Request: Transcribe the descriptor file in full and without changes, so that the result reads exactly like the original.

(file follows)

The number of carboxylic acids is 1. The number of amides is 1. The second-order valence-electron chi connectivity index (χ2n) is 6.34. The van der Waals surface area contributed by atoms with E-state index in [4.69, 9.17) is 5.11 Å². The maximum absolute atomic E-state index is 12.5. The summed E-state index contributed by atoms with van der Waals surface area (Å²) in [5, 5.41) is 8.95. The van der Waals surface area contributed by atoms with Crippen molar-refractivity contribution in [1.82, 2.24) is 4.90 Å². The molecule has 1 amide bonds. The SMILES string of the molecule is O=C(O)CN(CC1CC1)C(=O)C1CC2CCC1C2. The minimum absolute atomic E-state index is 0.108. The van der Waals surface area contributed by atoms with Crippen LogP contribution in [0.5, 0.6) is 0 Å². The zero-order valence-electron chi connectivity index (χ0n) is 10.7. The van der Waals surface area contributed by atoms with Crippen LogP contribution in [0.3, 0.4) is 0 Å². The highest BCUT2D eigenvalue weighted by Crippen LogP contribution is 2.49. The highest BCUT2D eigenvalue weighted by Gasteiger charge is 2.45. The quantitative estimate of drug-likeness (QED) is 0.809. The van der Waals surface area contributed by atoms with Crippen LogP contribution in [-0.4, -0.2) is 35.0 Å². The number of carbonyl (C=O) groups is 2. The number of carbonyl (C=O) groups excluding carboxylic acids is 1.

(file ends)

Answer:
The number of carboxylic acids is 1. The number of amides is 1. The second-order valence-electron chi connectivity index (χ2n) is 6.34. The van der Waals surface area contributed by atoms with E-state index in [4.69, 9.17) is 5.11 Å². The maximum absolute atomic E-state index is 12.5. The summed E-state index contributed by atoms with van der Waals surface area (Å²) in [5, 5.41) is 8.95. The van der Waals surface area contributed by atoms with Crippen molar-refractivity contribution in [1.82, 2.24) is 4.90 Å². The molecule has 1 amide bonds. The SMILES string of the molecule is O=C(O)CN(CC1CC1)C(=O)C1CC2CCC1C2. The minimum absolute atomic E-state index is 0.108. The van der Waals surface area contributed by atoms with Crippen LogP contribution in [0.5, 0.6) is 0 Å². The zero-order valence-electron chi connectivity index (χ0n) is 10.7. The van der Waals surface area contributed by atoms with Crippen LogP contribution in [0.3, 0.4) is 0 Å². The highest BCUT2D eigenvalue weighted by Crippen LogP contribution is 2.49. The highest BCUT2D eigenvalue weighted by Gasteiger charge is 2.45. The quantitative estimate of drug-likeness (QED) is 0.809. The van der Waals surface area contributed by atoms with Crippen LogP contribution in [-0.4, -0.2) is 35.0 Å². The number of carbonyl (C=O) groups is 2. The number of carbonyl (C=O) groups excluding carboxylic acids is 1.